Reign of Error: The Hoax of the Privatization Movement and the Danger to America’s Public Schools
Review by Anthony Cody
What Daniel Ellsberg was to the Vietnam War, Diane Ravitch has become to the battle raging over public education — a truth-teller with the knowledge that comes from decades on the inside of the education “reform” movement. This new book reveals a great deal about the nature of the epic struggle raging over the future of public education in America — and beyond.
Her prose is precise and accurate, and devastating. She does not mince words. The third chapter, “Who Are the Corporate Reformers?” provides a thumbnail portrait of the titans and their proxies. From Gates to Jeb Bush to Barack Obama, we see the web connected by the power of wealth.
Some have suggested that Ravitch applies too broad a brush in her indictment. Ravitch is not vilifying. She allows for good intentions as well as selfish ones. We do not need to look into the hearts of corporate reformers to determine that they are wrong for our schools. We just need to look at the results of their policies.
And that is where Reign of Error is most useful.
True to the title, the book takes on the errors that are central to the corporate reform narrative.
- While we hear that schools are failing, the truth is test scores and graduation rates have never been higher.
- Poverty is not an excuse for low achievement. It is a significant obstacle which must be dealt with.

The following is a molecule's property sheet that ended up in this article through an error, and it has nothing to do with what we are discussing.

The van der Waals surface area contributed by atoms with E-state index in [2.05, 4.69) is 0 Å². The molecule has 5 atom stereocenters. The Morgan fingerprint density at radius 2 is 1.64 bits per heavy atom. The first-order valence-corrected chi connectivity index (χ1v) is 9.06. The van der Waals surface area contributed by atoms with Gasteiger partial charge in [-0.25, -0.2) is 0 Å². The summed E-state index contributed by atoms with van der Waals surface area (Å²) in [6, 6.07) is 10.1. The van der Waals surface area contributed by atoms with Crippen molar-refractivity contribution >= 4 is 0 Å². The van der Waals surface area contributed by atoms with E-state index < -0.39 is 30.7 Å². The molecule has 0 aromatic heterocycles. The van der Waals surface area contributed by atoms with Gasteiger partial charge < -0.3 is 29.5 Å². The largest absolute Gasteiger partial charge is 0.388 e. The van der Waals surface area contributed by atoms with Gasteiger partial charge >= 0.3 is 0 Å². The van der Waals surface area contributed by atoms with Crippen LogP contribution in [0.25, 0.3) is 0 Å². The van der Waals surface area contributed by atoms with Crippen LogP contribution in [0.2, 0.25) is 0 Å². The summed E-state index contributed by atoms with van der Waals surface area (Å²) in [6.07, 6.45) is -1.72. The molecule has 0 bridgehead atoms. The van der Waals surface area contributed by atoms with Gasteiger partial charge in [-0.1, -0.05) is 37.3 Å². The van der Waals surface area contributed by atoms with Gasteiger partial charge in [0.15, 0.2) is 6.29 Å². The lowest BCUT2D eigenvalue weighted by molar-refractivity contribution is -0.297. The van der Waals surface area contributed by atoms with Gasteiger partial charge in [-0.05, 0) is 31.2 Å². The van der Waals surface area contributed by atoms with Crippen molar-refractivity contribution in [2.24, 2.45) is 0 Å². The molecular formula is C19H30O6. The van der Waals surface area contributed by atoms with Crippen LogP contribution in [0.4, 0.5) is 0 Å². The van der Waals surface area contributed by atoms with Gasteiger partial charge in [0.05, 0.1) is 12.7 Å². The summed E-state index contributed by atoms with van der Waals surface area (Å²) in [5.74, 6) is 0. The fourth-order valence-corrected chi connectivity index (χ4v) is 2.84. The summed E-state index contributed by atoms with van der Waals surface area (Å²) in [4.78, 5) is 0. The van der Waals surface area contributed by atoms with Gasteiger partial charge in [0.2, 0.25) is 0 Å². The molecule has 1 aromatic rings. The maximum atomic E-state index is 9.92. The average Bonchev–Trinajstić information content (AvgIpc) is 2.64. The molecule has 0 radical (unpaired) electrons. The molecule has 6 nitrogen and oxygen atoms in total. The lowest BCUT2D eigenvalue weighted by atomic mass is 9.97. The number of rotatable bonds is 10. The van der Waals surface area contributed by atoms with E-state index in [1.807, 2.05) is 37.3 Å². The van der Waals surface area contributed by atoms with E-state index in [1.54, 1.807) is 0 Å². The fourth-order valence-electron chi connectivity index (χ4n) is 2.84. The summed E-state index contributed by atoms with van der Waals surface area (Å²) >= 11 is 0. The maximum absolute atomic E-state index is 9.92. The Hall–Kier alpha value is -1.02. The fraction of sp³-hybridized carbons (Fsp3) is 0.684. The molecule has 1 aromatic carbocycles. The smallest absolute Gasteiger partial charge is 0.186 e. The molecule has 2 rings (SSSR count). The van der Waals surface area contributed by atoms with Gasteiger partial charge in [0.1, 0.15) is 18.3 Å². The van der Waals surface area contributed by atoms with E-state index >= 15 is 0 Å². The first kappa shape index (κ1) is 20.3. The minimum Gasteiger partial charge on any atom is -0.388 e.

- Using test scores to identify and get rid of “bad” teachers will do more to harm students than help them.
- Merit pay for test scores likewise has never worked.
- Schools are not improved by closing them.
Ravitch's last book was faulted for not offering solutions to the problems she identified. The last third of Reign of Error is devoted to concrete policy solutions, and evidence that they are sound. Prenatal care, early childhood education, and, of course, a solid, well-rounded education for every child. Smaller class size and wraparound social services are also endorsed.
Educators feel that Diane Ravitch speaks for us in a way that few others do. That is clearest when she writes this, in bringing her book to a close:
“Genuine school reform must be built on hope, not fear; on encouragement, not threats; on inspiration, not compulsion; on trust, not carrots and sticks; on belief in the dignity of the human person, not a slavish devotion to data; on support and mutual respect, not a regime of punishment and blame. To be lasting, school reform must rely on collaboration and teamwork among students, parents, teachers, principals, administrators and local communities.”
Ravitch’s own journey, which has taken her from inside the first Bush administration to standing alongside those protesting Obama’s education policies on the National Mall, is remarkable. This book provides us with a definitive study of the state of education reform in the modern age. This is a living history written by someone willing to make it, not just write about it.
In the year to come there will be study groups gathering by the hundreds to talk over this book and better understand what is happening to our schools. This book was not written simply to be read. Like the best books, it was written to be discussed, wrestled with, and acted upon.
Excerpted from Anthony Cody’s Education Week blog. Reprinted with permission. A National Board Certified teacher, Anthony Cody taught 24 years in Oakland schools, 18 of them as a science teacher at a high-needs middle school.
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